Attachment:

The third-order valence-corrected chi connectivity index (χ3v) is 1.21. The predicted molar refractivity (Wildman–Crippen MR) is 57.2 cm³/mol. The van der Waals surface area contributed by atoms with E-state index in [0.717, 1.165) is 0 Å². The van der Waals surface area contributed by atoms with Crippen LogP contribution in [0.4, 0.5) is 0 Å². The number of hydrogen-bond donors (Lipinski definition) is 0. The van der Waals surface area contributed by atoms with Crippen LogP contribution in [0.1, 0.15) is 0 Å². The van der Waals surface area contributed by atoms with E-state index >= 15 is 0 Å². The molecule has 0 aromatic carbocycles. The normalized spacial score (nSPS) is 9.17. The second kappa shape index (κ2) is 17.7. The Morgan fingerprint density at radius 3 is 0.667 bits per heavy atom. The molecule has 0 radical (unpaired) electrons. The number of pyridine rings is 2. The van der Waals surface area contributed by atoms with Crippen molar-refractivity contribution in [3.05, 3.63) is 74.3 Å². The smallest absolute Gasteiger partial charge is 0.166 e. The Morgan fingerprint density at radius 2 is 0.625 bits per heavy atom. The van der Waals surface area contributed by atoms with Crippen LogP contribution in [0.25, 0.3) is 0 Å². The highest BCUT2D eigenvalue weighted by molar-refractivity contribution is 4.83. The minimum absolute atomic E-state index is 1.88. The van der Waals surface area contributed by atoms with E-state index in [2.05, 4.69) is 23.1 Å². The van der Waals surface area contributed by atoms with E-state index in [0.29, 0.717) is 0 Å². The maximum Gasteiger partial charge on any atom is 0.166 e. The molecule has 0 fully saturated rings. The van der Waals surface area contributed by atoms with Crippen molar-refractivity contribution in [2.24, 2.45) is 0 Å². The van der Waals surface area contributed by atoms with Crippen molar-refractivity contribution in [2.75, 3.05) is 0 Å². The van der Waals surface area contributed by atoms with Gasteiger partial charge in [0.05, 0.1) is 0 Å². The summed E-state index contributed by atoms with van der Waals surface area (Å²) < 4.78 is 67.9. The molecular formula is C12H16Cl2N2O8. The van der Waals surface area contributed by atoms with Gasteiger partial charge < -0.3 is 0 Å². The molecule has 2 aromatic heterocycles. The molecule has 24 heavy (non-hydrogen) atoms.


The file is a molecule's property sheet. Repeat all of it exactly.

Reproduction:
The third-order valence-corrected chi connectivity index (χ3v) is 1.21. The predicted molar refractivity (Wildman–Crippen MR) is 57.2 cm³/mol. The van der Waals surface area contributed by atoms with E-state index in [0.717, 1.165) is 0 Å². The van der Waals surface area contributed by atoms with Crippen LogP contribution in [0.4, 0.5) is 0 Å². The number of hydrogen-bond donors (Lipinski definition) is 0. The van der Waals surface area contributed by atoms with Crippen LogP contribution in [0.1, 0.15) is 0 Å². The van der Waals surface area contributed by atoms with E-state index >= 15 is 0 Å². The molecule has 0 aromatic carbocycles. The normalized spacial score (nSPS) is 9.17. The second kappa shape index (κ2) is 17.7. The Morgan fingerprint density at radius 3 is 0.667 bits per heavy atom. The molecule has 0 radical (unpaired) electrons. The number of pyridine rings is 2. The van der Waals surface area contributed by atoms with Crippen molar-refractivity contribution in [3.05, 3.63) is 74.3 Å². The smallest absolute Gasteiger partial charge is 0.166 e. The Morgan fingerprint density at radius 2 is 0.625 bits per heavy atom. The van der Waals surface area contributed by atoms with Crippen LogP contribution in [0.25, 0.3) is 0 Å². The highest BCUT2D eigenvalue weighted by molar-refractivity contribution is 4.83. The minimum absolute atomic E-state index is 1.88. The van der Waals surface area contributed by atoms with E-state index in [2.05, 4.69) is 23.1 Å². The van der Waals surface area contributed by atoms with E-state index in [0.29, 0.717) is 0 Å². The maximum Gasteiger partial charge on any atom is 0.166 e. The molecule has 0 fully saturated rings. The van der Waals surface area contributed by atoms with Crippen molar-refractivity contribution in [2.24, 2.45) is 0 Å². The van der Waals surface area contributed by atoms with Crippen molar-refractivity contribution in [2.75, 3.05) is 0 Å². The van der Waals surface area contributed by atoms with Gasteiger partial charge in [0.05, 0.1) is 0 Å². The summed E-state index contributed by atoms with van der Waals surface area (Å²) < 4.78 is 67.9. The molecular formula is C12H16Cl2N2O8. The van der Waals surface area contributed by atoms with Gasteiger partial charge < -0.3 is 0 Å². The molecule has 2 aromatic heterocycles. The molecule has 24 heavy (non-hydrogen) atoms.